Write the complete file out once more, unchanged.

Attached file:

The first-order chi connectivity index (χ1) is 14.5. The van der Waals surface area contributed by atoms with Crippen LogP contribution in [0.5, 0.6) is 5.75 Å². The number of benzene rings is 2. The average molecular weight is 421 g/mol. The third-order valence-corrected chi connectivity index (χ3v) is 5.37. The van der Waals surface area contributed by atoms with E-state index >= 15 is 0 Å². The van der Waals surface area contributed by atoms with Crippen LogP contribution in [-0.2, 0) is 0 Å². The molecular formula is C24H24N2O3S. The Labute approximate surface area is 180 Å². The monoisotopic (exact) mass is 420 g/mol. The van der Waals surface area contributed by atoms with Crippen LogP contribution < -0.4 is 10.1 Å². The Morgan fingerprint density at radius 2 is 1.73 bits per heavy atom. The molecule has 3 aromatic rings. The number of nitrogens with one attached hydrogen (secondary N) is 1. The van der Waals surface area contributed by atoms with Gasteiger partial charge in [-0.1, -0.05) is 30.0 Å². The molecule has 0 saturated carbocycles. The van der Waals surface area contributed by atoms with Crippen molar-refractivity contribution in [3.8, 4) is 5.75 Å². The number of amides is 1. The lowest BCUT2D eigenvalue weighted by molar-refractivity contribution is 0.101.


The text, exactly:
The first-order chi connectivity index (χ1) is 14.5. The van der Waals surface area contributed by atoms with Crippen LogP contribution in [0.5, 0.6) is 5.75 Å². The number of benzene rings is 2. The average molecular weight is 421 g/mol. The third-order valence-corrected chi connectivity index (χ3v) is 5.37. The van der Waals surface area contributed by atoms with E-state index >= 15 is 0 Å². The van der Waals surface area contributed by atoms with Crippen LogP contribution in [-0.2, 0) is 0 Å². The molecular formula is C24H24N2O3S. The Labute approximate surface area is 180 Å². The monoisotopic (exact) mass is 420 g/mol. The van der Waals surface area contributed by atoms with Crippen LogP contribution < -0.4 is 10.1 Å². The Morgan fingerprint density at radius 2 is 1.73 bits per heavy atom. The molecule has 3 aromatic rings. The number of nitrogens with one attached hydrogen (secondary N) is 1. The van der Waals surface area contributed by atoms with Gasteiger partial charge in [-0.1, -0.05) is 30.0 Å². The molecule has 0 saturated carbocycles. The van der Waals surface area contributed by atoms with Crippen molar-refractivity contribution in [3.8, 4) is 5.75 Å². The number of amides is 1. The lowest BCUT2D eigenvalue weighted by molar-refractivity contribution is 0.101.